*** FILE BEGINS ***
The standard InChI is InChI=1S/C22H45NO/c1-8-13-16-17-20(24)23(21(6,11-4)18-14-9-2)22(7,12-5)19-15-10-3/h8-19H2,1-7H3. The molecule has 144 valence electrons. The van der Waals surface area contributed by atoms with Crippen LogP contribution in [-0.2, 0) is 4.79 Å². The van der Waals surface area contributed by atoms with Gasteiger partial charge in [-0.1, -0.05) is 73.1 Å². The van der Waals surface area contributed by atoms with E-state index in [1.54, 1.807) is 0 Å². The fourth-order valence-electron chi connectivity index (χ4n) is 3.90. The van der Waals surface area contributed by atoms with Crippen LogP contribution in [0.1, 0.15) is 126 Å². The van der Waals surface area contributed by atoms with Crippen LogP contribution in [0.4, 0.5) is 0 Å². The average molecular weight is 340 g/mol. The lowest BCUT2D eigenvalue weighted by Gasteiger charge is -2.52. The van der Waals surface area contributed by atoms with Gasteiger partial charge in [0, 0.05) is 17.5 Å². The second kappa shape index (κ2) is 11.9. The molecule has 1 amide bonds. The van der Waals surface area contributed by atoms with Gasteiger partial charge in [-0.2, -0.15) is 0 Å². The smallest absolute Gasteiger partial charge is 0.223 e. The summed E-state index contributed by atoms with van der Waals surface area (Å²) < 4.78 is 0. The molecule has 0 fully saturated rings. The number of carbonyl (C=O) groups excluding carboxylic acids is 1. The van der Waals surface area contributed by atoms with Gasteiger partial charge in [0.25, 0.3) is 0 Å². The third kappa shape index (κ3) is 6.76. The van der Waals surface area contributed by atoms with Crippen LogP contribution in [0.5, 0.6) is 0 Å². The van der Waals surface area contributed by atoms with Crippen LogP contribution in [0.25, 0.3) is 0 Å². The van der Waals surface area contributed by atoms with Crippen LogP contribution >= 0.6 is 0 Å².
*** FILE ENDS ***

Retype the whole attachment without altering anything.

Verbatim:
The standard InChI is InChI=1S/C22H45NO/c1-8-13-16-17-20(24)23(21(6,11-4)18-14-9-2)22(7,12-5)19-15-10-3/h8-19H2,1-7H3. The molecule has 144 valence electrons. The van der Waals surface area contributed by atoms with Crippen LogP contribution in [-0.2, 0) is 4.79 Å². The van der Waals surface area contributed by atoms with Gasteiger partial charge in [-0.1, -0.05) is 73.1 Å². The van der Waals surface area contributed by atoms with E-state index in [1.54, 1.807) is 0 Å². The fourth-order valence-electron chi connectivity index (χ4n) is 3.90. The van der Waals surface area contributed by atoms with Crippen LogP contribution in [0.1, 0.15) is 126 Å². The van der Waals surface area contributed by atoms with Crippen LogP contribution in [0.4, 0.5) is 0 Å². The average molecular weight is 340 g/mol. The lowest BCUT2D eigenvalue weighted by Gasteiger charge is -2.52. The van der Waals surface area contributed by atoms with Gasteiger partial charge in [0, 0.05) is 17.5 Å². The second kappa shape index (κ2) is 11.9. The molecule has 1 amide bonds. The van der Waals surface area contributed by atoms with Gasteiger partial charge in [-0.2, -0.15) is 0 Å². The smallest absolute Gasteiger partial charge is 0.223 e. The summed E-state index contributed by atoms with van der Waals surface area (Å²) < 4.78 is 0. The molecule has 0 fully saturated rings. The number of carbonyl (C=O) groups excluding carboxylic acids is 1. The van der Waals surface area contributed by atoms with Gasteiger partial charge in [0.25, 0.3) is 0 Å². The third kappa shape index (κ3) is 6.76. The van der Waals surface area contributed by atoms with Crippen LogP contribution in [0.5, 0.6) is 0 Å². The van der Waals surface area contributed by atoms with Crippen LogP contribution in [0.25, 0.3) is 0 Å². The van der Waals surface area contributed by atoms with Crippen LogP contribution >= 0.6 is 0 Å².